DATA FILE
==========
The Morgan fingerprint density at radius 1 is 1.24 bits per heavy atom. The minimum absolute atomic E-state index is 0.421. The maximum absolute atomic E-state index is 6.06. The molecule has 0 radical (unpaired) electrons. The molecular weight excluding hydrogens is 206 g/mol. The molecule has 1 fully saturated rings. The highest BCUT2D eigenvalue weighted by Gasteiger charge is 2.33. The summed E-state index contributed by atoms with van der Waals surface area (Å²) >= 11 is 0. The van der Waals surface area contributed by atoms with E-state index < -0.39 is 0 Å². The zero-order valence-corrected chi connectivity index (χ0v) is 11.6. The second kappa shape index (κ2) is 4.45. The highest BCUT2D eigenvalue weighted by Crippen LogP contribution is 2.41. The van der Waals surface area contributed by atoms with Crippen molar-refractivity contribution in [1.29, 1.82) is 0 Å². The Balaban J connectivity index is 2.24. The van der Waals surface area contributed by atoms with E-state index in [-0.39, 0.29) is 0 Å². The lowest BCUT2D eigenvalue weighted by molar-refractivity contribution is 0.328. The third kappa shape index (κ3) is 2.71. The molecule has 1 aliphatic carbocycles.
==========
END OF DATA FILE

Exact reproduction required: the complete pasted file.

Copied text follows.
The Morgan fingerprint density at radius 1 is 1.24 bits per heavy atom. The minimum absolute atomic E-state index is 0.421. The maximum absolute atomic E-state index is 6.06. The molecule has 0 radical (unpaired) electrons. The molecular weight excluding hydrogens is 206 g/mol. The molecule has 1 fully saturated rings. The highest BCUT2D eigenvalue weighted by Gasteiger charge is 2.33. The summed E-state index contributed by atoms with van der Waals surface area (Å²) >= 11 is 0. The van der Waals surface area contributed by atoms with E-state index < -0.39 is 0 Å². The zero-order valence-corrected chi connectivity index (χ0v) is 11.6. The second kappa shape index (κ2) is 4.45. The highest BCUT2D eigenvalue weighted by Crippen LogP contribution is 2.41. The van der Waals surface area contributed by atoms with Crippen molar-refractivity contribution in [1.29, 1.82) is 0 Å². The Balaban J connectivity index is 2.24. The van der Waals surface area contributed by atoms with E-state index in [-0.39, 0.29) is 0 Å². The lowest BCUT2D eigenvalue weighted by molar-refractivity contribution is 0.328. The third kappa shape index (κ3) is 2.71. The molecule has 1 aliphatic carbocycles.